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This article is written on the assumption that if someone can get it free, they won't pay. I find that truly hard to believe. The piracy demographic is usually limited to two groups- people who believe they are beating the system, and people who don't know they're hurting the system.

I think the attitude of the company plays a big role. For instance, music companies won't fund music unless it is guaranteed to produce insane profits. If people know that the company is offering good services at intentionally fair prices, they will be more willing to not cheat the system.

Look at Louis C.K.: I'm a huge fan of him so I would have bought anyway, but since he cut the cost down to $5, I think many people bought simply because they believed the price was worth the content.

I think piracy is a result of a disconnect between users and creators. The more middle men there are, the less people will care about the people involved. When the writer is appealing to you that hey, please don't steal from me, more people will have a heart about it.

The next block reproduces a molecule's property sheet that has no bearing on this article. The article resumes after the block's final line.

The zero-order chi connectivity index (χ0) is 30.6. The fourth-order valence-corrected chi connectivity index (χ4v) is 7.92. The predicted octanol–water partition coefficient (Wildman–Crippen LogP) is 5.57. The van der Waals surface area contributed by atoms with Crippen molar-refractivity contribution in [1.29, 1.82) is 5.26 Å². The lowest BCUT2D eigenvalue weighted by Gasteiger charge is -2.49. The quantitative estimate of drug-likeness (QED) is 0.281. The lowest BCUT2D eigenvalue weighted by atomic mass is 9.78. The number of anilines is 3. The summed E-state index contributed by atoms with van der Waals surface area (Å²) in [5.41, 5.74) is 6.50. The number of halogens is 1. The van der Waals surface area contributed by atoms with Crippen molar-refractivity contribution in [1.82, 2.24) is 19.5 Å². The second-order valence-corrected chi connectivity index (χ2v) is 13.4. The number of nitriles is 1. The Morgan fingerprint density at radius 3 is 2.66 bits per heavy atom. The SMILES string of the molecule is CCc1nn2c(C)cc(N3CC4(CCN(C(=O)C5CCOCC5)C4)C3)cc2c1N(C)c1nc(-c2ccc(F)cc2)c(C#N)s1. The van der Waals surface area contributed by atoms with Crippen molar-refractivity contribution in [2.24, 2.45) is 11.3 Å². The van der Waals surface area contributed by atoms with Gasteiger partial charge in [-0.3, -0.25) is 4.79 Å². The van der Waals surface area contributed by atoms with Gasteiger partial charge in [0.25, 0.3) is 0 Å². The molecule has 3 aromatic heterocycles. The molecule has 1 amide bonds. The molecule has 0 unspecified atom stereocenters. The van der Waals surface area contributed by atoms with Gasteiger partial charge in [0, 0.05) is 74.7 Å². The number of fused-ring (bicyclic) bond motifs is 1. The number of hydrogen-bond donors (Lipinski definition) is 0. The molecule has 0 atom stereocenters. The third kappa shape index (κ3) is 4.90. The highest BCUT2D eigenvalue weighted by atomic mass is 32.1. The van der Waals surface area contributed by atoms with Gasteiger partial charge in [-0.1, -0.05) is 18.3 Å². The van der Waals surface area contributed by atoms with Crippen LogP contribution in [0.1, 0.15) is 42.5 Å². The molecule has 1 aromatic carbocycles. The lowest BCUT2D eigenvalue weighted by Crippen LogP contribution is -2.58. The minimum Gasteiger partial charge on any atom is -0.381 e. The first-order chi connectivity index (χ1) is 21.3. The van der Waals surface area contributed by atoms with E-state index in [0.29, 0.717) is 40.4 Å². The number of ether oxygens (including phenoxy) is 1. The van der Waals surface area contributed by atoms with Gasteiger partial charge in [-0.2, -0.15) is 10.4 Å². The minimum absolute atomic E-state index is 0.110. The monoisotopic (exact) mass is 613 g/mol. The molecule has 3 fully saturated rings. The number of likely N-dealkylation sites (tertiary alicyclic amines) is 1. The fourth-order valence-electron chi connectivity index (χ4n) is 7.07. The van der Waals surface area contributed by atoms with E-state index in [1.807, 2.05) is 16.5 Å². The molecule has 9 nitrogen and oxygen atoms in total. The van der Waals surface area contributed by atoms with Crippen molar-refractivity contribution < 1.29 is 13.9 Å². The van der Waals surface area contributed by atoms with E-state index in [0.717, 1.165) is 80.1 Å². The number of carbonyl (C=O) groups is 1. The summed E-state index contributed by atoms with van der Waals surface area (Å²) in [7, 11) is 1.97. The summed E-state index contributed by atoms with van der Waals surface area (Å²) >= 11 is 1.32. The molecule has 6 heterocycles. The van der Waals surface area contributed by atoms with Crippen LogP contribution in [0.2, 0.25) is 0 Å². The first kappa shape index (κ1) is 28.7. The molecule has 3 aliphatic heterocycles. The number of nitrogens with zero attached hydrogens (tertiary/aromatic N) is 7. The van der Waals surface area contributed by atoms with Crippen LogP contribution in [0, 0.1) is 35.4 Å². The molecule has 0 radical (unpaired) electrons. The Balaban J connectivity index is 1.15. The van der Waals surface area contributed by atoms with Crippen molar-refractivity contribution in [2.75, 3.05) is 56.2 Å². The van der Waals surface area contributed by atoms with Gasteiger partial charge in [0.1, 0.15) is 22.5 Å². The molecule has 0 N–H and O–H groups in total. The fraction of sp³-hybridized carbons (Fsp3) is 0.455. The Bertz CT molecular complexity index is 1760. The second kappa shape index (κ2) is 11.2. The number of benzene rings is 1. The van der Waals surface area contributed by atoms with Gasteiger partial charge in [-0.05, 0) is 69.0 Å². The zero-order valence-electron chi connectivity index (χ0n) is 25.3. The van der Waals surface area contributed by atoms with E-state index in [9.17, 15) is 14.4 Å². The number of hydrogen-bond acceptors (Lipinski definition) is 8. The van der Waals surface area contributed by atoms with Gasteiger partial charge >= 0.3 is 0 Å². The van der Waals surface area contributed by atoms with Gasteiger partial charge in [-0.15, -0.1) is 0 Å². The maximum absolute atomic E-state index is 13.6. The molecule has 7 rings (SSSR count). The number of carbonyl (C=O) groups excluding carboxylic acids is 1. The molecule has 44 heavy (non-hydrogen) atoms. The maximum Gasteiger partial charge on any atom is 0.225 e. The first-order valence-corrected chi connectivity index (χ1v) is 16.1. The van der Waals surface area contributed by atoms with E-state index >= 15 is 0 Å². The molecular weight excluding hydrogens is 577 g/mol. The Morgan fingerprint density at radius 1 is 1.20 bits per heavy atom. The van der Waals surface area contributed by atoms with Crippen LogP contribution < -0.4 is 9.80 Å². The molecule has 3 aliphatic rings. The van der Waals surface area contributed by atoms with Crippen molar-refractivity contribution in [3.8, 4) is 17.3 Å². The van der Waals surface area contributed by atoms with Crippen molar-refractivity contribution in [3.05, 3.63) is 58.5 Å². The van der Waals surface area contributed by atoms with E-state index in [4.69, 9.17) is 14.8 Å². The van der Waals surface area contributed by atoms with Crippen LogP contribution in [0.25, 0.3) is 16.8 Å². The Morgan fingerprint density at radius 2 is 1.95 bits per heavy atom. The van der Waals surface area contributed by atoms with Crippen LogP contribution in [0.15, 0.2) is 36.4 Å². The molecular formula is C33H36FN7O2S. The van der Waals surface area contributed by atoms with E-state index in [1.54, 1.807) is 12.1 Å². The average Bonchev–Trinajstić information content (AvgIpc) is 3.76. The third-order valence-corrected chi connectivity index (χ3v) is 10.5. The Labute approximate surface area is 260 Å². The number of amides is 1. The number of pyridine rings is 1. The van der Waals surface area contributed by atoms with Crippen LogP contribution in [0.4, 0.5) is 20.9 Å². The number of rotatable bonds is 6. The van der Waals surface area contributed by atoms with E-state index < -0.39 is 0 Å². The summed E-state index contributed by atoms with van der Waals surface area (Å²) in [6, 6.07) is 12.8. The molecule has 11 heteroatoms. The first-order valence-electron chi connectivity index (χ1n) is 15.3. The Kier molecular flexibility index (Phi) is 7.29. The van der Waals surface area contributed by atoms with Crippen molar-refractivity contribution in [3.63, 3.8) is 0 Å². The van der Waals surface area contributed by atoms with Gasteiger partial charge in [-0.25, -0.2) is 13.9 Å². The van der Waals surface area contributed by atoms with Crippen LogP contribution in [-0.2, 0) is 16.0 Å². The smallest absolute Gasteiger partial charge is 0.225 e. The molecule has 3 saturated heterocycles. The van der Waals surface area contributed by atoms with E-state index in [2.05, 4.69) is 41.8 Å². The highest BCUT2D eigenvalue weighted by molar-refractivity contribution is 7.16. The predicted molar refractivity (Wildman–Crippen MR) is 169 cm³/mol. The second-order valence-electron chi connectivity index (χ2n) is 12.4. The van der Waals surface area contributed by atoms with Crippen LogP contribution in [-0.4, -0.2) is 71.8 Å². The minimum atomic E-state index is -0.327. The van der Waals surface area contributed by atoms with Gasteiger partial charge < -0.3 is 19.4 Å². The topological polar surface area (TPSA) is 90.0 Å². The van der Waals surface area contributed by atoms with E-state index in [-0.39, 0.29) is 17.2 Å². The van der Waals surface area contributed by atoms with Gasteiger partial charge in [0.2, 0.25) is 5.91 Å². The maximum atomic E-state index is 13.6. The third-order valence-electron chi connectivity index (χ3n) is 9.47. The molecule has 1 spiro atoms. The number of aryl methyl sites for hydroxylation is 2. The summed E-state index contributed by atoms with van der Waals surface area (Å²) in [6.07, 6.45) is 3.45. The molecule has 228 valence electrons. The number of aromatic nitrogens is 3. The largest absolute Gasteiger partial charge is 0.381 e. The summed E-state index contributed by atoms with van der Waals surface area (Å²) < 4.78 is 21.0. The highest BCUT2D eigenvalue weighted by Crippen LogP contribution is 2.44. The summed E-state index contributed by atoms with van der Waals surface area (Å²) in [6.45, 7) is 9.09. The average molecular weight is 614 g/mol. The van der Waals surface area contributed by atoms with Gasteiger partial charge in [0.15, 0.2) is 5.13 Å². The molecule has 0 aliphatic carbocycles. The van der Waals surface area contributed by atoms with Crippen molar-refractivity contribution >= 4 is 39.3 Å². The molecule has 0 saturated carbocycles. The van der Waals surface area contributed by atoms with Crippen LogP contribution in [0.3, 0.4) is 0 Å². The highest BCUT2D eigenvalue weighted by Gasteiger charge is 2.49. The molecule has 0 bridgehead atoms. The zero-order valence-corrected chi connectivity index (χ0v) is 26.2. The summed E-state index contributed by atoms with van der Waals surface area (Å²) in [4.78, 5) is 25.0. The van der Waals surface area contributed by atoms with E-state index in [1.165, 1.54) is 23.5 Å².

No, it's written on the assumption that content-creators will assume that if someone can get it free, they won't pay.


There is also third group: people who don't have the money (think students). But as I said they would not kickstart 100$ and therefore will not enter the community in numbers until later in cycle.


Actually there are a large number of groups within the piracy label. That's part of the problem because too many want to ignore that fact and pigeonhole all those groups into the same "lost sales" bucket. That's why such people usually have problems with addressing piracy and how to properly prevent it, or at least soften its impact.


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